The last couple of years have turned people’s plans upside down. Young people, in particular, have been heavily impacted.
Job insecurity and uncertainty about the future can lead to challenging situations. Stress is one of those words we use so often it has almost lost its meaning.
This article covers:
September’s Rolling Gallery in our Dublin City service focuses on ‘Learn’. This represents the second letter in Jigsaw’s ‘C.L.A.N.G’, 5-A-Day for Mental Health.
FM104’s Mind Your Noggin Day is taking place this Friday, 10 September, in aid of our work.
This year, there is another great line-up of acts and talent to remind the FM104 audience of the important work we do.
Presenters will be joined by Ella Henderson, The Script, The Wanted, Tom Grennan, Bressie and Joel Corry, among others. Social media stars will lend their support too.
Despite the challenges last year brought, because of you we were able to offer mental health support to thousands of young people across Ireland.
We could give families, teachers, and those who support young people the skills to be there for young people.
We are delighted to announce registration is now open for our upcoming Jigsaw Exchange research event on Wednesday, 29 September, from 9.30am-12.30pm.
To sign up for this event and find out more, visit our registration page.
Anger is a feeling we all experience. It’s an emotional state that comes with thoughts and often physical feelings as well.
Anger can usually be summed up with the expression ‘that’s not fair’. It comes with a sense of injustice. Maybe you feel you or someone else has been treated unfairly. Anger can be a great motivator, prompting us to make changes and tackle inequalities.
The past year has been challenging for many, and can cause a lot of anger. We often feel angry when we have no control over things. We can feel stressed, or under a lot of pressure.
There is nothing wrong with feeling angry. It is our response to feeling anger that can cause problems for us.
Why we feel angry
Feeling angry often comes with physical sensations. Things like our heart beating faster, feeling hot or clenching our fists.
Anger can be difficult to express and manage. Particularly because a lot of us have been taught not to show it. We can be made feel guilty or ashamed about being angry, despite it being a necessary emotion.
This is unfair as well, and can further sustain feelings of anger. Until we learn how to manage it a different way, this keeps going in a circle.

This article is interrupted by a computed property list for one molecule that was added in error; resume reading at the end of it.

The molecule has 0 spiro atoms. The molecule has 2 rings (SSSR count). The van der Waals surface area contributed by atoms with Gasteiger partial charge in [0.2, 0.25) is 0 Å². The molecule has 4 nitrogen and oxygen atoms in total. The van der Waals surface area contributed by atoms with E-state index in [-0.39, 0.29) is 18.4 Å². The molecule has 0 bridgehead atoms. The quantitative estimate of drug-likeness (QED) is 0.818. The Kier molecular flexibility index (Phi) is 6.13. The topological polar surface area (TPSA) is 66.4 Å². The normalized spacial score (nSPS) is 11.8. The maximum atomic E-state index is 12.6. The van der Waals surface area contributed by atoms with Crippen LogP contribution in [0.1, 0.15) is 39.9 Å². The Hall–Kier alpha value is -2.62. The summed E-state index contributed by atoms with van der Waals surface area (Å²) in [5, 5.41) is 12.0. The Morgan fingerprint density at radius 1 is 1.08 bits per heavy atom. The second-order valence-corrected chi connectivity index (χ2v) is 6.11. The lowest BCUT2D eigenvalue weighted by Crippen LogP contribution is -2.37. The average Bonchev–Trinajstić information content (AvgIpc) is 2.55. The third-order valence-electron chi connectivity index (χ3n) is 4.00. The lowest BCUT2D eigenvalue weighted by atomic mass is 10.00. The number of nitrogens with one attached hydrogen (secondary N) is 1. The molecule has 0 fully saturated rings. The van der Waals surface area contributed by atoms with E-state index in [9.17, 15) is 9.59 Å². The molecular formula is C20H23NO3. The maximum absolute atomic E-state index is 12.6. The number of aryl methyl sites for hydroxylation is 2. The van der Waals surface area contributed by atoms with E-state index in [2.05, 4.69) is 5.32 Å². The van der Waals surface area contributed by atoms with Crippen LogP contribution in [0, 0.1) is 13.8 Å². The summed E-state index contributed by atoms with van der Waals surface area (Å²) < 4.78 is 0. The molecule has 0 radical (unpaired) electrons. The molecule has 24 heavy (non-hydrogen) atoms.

We learn a lot about how to express emotions from our family. Think about the habits you may have picked up over the years. Do people close to you release anger in a healthy way?
There’s a big emphasis placed on starting college. It’s a chance to make new friends, pursue your own interests, and increase your independence.
But as with many things in the last 18 months, that experience could be quite different now. The pandemic has changed a lot of ways of life, with one of the biggest impacts being on education.
Colleges are due to open for on-site education in the academic year 2021-2022. Though while some restrictions remain in place, college might still present challenges.
Furthering your education or training after secondary school can also be a really exciting time.
This period of transition from being in the school system to becoming more independent can take some adjustment. Self-motivation is often needed to engage with this way of learning.
In this article, you will find:
The future and how we feel about it can make us feel overwhelmed. Either by the amount of choice, or lack of it.
Being worried about the future is not uncommon. Some people have a very clear map of what road they hope to take. Others are less certain.
Few could have predicted the pandemic and how that has affected our immediate future.
When thinking about the future, we may experience a range of emotions including confusion, frustration, anger or sadness.
What you’ll find in this article
There are many things which can affect our relationship with food. As we get older, our tastes can change and our appetite can vary depending on our energy needs.
However, sometimes our relationship with food can become difficult or strained. We may start to feel self-conscious eating in front of others, begin to calorie count or restrict food.
In this article, you will find:
Why would someone restrict food?
There are many reasons for this. It can be a way to feel more in control when things around us feel outside of our control. It can be a way to cope with feelings of stress or anxiety.
Sometimes we can have difficulties with how we see ourselves, or don’t like how we look. This might make us try to change how we eat.
We may try to change our behaviour or our bodies, or attempt to ‘control’ our shape or our weight.